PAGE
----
Dissolution Kinetics of Synthetic Zeolite NaP1 and Its Implication to Zeolite Treatment of Contaminated Waters

Department of Geological and Environmental Sciences, Ben-Gurion University of the Negev, Be'er Sheva`, Southern District, Israel
Environmental Science and Technology (Impact Factor: 5.33). 08/2005; 39(13):4871-7. DOI: 10.1021/es0500512
Source: PubMed


The effect of pH on the dissolution kinetics of NaP1 zeolite, which was produced from the alkaline treatment of coal fly ash and may be used for decontamination of acid mine waters, is studied. The sample contains considerable amounts of accessory phases that partly dissolve during the experiment. Therefore, the dissolution rate was estimated during a stage in which the Al/Si ratio was equal to that of NaP1 (0.6). The release rate of these elements is controlled by the dissolution of the zeolite itself during this stage. The dissolution rate of NaP1 slows down with increasing pH in the acidic range, becomes constant at an intermediate pH, and increases with increasing pH in the basic range. The observed changes in rates were described using a rate law based on a surface speciation model. Using this rate law, we calculated the half-life of NaP1 to be about 2 years at near neutral pH and less than 10 days at pH below 3. For the utilization of NaP1 in the treatment of wastewaters or acid mine waters, these short half-lives bear two implications: (1) The treated waters must be kept at near neutral pH, and NaP1 should be added periodically to the treated waters in order to compensate for zeolite loss. (2) In water treatment applications that require a relatively short reaction time, the zeolite removed from the effluents should be kept dry in order to avoid its decomposition and the consequent release of the adsorbed metal to the environment.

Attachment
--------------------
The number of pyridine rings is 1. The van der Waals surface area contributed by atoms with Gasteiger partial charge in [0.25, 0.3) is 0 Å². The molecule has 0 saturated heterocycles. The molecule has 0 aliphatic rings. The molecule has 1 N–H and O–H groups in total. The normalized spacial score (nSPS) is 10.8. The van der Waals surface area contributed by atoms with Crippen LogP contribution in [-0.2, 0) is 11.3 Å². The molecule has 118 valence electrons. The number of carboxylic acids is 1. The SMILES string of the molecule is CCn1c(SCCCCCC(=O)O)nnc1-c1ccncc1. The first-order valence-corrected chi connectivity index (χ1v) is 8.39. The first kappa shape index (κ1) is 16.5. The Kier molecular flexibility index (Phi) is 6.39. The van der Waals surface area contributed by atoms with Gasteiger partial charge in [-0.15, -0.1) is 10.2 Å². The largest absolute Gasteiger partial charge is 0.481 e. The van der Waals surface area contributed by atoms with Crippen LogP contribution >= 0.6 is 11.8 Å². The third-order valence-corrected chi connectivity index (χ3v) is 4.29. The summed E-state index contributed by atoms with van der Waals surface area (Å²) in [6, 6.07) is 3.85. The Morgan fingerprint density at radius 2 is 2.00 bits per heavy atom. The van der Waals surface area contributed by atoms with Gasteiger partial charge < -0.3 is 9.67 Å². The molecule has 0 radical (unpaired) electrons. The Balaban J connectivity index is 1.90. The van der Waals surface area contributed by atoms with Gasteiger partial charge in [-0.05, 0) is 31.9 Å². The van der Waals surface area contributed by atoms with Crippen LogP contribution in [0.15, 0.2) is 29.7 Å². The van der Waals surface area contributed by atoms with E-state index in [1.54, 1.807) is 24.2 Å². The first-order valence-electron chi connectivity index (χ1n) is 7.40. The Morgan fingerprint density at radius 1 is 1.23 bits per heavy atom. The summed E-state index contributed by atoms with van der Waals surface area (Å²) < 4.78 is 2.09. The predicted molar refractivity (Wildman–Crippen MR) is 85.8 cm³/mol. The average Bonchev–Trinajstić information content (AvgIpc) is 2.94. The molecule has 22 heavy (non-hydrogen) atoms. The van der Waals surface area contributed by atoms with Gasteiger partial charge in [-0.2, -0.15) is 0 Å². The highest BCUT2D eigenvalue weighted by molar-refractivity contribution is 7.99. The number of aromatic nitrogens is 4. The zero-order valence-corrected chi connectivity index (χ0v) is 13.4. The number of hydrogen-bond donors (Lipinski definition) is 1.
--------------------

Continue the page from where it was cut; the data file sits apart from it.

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    • "At present, numerous investigations are focused on the search of new applications for this residue. Three main research lines use fly-ash: (i) to synthesize zeolites used as filter material in water decontamination and gas retention [21] [22], (ii) as an effective technique in metal retention processes in contaminated soils [23] [24] and, (iii) for the treatment of acid mine drainage [25] [26]. Recently, Soong et al. [15] propose the use of coal combustion fly-ash and brine solutions (waste from oil and gas production) to sequester CO 2 via aqueous mineral carbonation . "

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    ABSTRACT: This work reviews the availability and the potential of the carbon capture and storage (CCS) technology using coal fly ash (FA). Because the technology can be effectively applied on-site to coal fired power plants and as FA contains sufficient alkali components, the technology may be another option of CCS technology to a limited extent.The technology can be divided into wet and dry processes. In the former, the available components for CCS in FA are leached into solution by the solvent where they are subsequently consumed for carbonation to store CO2. Particularly, the CO2 storage capacity of CaO-enriched FA solution mixed with brine under high pressure may be equal to or greater than the true CO2 emission reduction achieved by applying FA as a cement additive.In the dry process, FA can be used as a direct support or as the raw material of the sorbent supports for CO2 capture. The dry process is effectively applied for CO2 capture rather than storage because the sorbents should be regenerated. Another advantage of the technology is the stabilization of the harmful components present in FA, which are mostly co-precipitated with carbonated FA during the process.
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